The monitor, which Baloola first developed back in 2008 and has been working on improving ever since, allows doctors to monitor diabetics through a hand-held mobile medical device kept by the patients. The database receives also alerts doctors of the patients’ location and condition if it detects any abnormalities. The product, which is about the size of an iPhone, comes in 86 designs allowing patients to choose the most appropriate to their condition.
“Patients have a choice as to what they want to do in case of an emergency; they can call the hospital, the police or any relatives. It’s especially good for children as they typically suffer from type one diabetes, which is more critical and can result in a coma. My device allows their parents to monitor any changes and react quickly to any abnormalities,” explains Baloola.
Baloola’s invention has already been recognised within the medical and scientific community. In April last year he was awarded AED40,000 ($10,890) by the Tumoohat Shabab (Young Ambitions) programme, produced by Sharjah Television and in November was received the science and innovation prize at the Arabian Business Achievement Awards. He has also been a regular face at medical conferences across the world, including in America, Singapore and the Arab Health Conference, where he has presented his ideas to the wider medical profession.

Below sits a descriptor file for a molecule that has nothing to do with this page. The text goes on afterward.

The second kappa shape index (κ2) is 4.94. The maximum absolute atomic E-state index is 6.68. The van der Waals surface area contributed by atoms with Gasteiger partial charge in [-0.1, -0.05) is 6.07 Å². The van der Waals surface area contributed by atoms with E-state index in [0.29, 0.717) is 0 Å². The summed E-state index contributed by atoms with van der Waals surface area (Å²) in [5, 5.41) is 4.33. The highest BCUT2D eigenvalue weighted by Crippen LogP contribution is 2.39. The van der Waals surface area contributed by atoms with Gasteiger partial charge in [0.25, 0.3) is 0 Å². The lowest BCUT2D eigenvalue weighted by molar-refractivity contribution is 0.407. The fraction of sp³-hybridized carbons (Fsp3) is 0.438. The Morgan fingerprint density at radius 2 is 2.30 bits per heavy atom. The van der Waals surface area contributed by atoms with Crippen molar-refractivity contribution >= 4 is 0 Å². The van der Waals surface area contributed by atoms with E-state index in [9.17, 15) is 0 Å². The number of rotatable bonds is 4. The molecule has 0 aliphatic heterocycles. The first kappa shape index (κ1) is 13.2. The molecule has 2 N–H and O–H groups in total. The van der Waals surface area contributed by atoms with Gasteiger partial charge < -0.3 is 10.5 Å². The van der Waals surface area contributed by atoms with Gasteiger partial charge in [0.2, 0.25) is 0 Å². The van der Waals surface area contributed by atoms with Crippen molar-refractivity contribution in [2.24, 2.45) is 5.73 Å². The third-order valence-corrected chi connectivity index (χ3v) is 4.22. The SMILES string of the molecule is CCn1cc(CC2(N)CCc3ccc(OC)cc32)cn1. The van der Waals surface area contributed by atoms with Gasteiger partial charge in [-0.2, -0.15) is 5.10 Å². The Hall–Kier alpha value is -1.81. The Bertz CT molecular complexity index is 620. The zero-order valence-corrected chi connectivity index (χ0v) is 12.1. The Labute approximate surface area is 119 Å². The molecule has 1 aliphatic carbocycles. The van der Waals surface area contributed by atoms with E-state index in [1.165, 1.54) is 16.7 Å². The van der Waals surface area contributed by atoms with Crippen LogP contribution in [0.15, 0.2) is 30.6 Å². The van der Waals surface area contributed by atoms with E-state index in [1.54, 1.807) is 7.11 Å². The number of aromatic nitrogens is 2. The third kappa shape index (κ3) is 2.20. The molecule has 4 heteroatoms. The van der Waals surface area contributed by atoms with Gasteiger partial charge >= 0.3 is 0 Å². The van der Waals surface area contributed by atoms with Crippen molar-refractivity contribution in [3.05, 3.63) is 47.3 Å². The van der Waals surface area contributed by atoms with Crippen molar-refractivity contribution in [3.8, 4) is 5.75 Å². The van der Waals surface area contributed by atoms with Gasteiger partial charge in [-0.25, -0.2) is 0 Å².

Baloola — now a biomedical engineering teaching assistant at the Ajman University of Science and Technology — is currently working on producing a patentable prototype and partnering with a large pharmaceutical brand to help develop his idea further. “There are many companies working in this area but not all of their monitors are as accurate. I am looking to partner with a leading company to get funding, as you cannot work alone in this field,” he says.
One area Baloola is keen to stress is that he wants to make his invention as accessible as possible with a retail price of around AED200 ($54.40) — about the same cost as a normal glucose meter currently available in pharmacies. “In 20 years' time my aim is to see every diabetic using one of my devices. I don’t want to see diabetes rates reaching 440 million by 2030,” he says.